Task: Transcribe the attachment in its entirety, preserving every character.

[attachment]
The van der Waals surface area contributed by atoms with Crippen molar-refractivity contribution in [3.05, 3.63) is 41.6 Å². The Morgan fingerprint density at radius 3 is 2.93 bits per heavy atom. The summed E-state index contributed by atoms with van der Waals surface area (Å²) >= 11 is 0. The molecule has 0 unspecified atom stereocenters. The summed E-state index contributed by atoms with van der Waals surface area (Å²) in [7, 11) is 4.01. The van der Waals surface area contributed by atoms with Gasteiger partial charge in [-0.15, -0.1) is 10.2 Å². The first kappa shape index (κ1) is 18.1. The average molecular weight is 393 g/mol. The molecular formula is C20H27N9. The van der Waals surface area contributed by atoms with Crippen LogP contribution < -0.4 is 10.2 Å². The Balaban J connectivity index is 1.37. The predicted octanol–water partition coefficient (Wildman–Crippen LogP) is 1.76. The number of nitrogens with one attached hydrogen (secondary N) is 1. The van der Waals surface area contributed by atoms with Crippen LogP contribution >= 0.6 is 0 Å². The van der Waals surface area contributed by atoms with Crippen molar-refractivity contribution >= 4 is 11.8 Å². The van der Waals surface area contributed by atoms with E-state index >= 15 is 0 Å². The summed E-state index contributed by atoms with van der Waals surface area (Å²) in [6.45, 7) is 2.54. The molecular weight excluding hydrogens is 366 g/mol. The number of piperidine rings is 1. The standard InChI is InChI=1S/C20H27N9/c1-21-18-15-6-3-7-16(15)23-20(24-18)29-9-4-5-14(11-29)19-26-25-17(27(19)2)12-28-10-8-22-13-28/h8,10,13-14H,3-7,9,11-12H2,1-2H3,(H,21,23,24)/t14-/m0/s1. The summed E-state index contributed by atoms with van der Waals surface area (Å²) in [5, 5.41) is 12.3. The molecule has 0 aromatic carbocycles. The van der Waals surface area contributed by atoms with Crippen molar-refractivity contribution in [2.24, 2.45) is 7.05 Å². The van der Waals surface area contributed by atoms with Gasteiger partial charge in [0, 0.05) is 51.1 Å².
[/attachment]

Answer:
The van der Waals surface area contributed by atoms with Crippen molar-refractivity contribution in [3.05, 3.63) is 41.6 Å². The Morgan fingerprint density at radius 3 is 2.93 bits per heavy atom. The summed E-state index contributed by atoms with van der Waals surface area (Å²) >= 11 is 0. The molecule has 0 unspecified atom stereocenters. The summed E-state index contributed by atoms with van der Waals surface area (Å²) in [7, 11) is 4.01. The van der Waals surface area contributed by atoms with Gasteiger partial charge in [-0.15, -0.1) is 10.2 Å². The first kappa shape index (κ1) is 18.1. The average molecular weight is 393 g/mol. The molecular formula is C20H27N9. The van der Waals surface area contributed by atoms with Crippen LogP contribution < -0.4 is 10.2 Å². The Balaban J connectivity index is 1.37. The predicted octanol–water partition coefficient (Wildman–Crippen LogP) is 1.76. The number of nitrogens with one attached hydrogen (secondary N) is 1. The van der Waals surface area contributed by atoms with Crippen LogP contribution >= 0.6 is 0 Å². The van der Waals surface area contributed by atoms with Crippen molar-refractivity contribution >= 4 is 11.8 Å². The van der Waals surface area contributed by atoms with E-state index >= 15 is 0 Å². The summed E-state index contributed by atoms with van der Waals surface area (Å²) in [6.45, 7) is 2.54. The molecular weight excluding hydrogens is 366 g/mol. The number of piperidine rings is 1. The standard InChI is InChI=1S/C20H27N9/c1-21-18-15-6-3-7-16(15)23-20(24-18)29-9-4-5-14(11-29)19-26-25-17(27(19)2)12-28-10-8-22-13-28/h8,10,13-14H,3-7,9,11-12H2,1-2H3,(H,21,23,24)/t14-/m0/s1. The summed E-state index contributed by atoms with van der Waals surface area (Å²) in [5, 5.41) is 12.3. The molecule has 0 aromatic carbocycles. The van der Waals surface area contributed by atoms with Crippen molar-refractivity contribution in [2.24, 2.45) is 7.05 Å². The van der Waals surface area contributed by atoms with Gasteiger partial charge in [0, 0.05) is 51.1 Å².